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Trainers fret as steroid tests start

7/3/2008

INGLEWOOD, Calif. -- The California Horse Racing Board began collecting blood samples for anabolic steroid testing on Wednesday. While the penalty phase of the new steroid policy will not take effect until later this summer at the earliest, trainers expressed concern on Wednesday that they could be sanctioned for claiming a horse who has recently been administered steroids.

Trainers were advised in the spring to stop administering anabolic steroids to race-ready horses to allow for a satisfactory withdrawal period before testing began this week. Steroids were allowed to be administered to horses without restrictions in California until earlier this year.

For at least the next two weeks, trainers who have horses test in excess of the permitted levels of the four anabolic steroids allowed for training - boldenone, nandrolone, stanozolol, and testosterone - will receive a notice from the racing board informing them of the overage. They will not face sanctions during that time frame.

Later this month, at a date yet to be determined by racing board officials, trainers will be given warnings for the same infractions. They will not face any sanctions for a warning, but a warning could lead to more severe sanctions in the event of an overage when full rules take effect.

Later this year - probably in September, said the racing board's equine medical director, Dr. Rick Arthur - the racing board will begin penalizing trainers whose horses test above trace levels for the four anabolic steroids. The penalties will include a loss of purse and a fine or suspension for the trainer.

The racing board is scheduled to vote on a rule change on July 17 that would move the four anabolic steroids from Class 4 into Class 3, which would result in stiffer penalties for a violation.

Ed Halpern, the executive director of the California Thoroughbred Trainers organization, said trainers are fearful that a horse claimed in the near future could test positive after its next start, and the trainer would be hit with a warning.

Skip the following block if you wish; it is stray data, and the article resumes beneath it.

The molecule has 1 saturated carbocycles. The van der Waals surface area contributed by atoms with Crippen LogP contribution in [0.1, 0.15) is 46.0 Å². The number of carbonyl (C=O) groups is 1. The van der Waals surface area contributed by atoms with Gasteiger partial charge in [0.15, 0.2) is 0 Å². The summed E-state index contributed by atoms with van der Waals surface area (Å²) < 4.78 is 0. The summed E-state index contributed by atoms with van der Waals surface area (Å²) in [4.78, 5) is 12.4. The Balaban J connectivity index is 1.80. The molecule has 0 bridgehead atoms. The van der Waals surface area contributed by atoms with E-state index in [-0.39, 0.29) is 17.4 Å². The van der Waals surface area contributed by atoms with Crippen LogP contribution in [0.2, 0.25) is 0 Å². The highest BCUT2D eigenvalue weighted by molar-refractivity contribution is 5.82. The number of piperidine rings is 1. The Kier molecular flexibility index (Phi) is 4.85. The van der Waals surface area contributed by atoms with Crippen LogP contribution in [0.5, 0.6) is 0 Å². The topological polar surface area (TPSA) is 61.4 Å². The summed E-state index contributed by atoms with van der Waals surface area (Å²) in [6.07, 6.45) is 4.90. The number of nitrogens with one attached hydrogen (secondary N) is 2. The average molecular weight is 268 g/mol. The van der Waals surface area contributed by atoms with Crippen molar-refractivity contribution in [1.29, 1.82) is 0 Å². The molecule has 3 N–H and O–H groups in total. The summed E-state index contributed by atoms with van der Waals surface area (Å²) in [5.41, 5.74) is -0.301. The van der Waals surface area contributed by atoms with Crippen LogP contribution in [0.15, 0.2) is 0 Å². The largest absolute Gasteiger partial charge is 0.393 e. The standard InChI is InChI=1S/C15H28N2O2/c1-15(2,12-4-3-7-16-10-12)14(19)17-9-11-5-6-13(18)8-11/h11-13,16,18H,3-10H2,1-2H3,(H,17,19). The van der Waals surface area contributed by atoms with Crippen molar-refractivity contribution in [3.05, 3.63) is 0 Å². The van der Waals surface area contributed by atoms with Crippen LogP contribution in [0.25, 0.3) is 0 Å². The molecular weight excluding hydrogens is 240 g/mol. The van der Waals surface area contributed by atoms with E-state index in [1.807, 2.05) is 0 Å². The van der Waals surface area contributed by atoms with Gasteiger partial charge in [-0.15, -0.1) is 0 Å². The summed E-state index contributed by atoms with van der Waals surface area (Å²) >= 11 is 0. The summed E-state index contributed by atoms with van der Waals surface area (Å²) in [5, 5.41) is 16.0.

"The greatest concern is the horses that you claim," Halpern said. "What if I claim a horse that's on steroids and I don't know it."

Arthur said the concern from trainers is "overblown," and that trainers have faced similar concern in the past from other medications that can stay in a horse's system for a lengthy period of time, such as tranquilizers.

One trainer, who requested anonymity, said he was concerned that a claimed horse needs approximately 45 days before an anabolic steroid would dissipate from its system. If such a horse were claimed this week, for example, the horse would be sidelined for much of the lucrative Del Mar meeting, which runs from July 16 to Sept. 3.

Arthur said that anabolic steroid use in California has dropped "70 percent compared to what we were seeing before the anabolic steroid issue was even discussed."

"We've always looked at anabolic steroids. With testing at the new levels, we have been looking at this off and on from earlier this year. We're trying to figure out how big a problem it is in California. We continue to look at it. Since we announced our policy, it looks like it's dropped 70 to 80 percent."

Arthur said it was unclear when the racing board would change its policy to distributing warnings instead of notices.

"If it looks like people are cooperating, we'll go longer - four weeks," he said. "If people are shining us on, we'll get tough sooner than later. That's the board's decision, not mine. I will make a recommendation."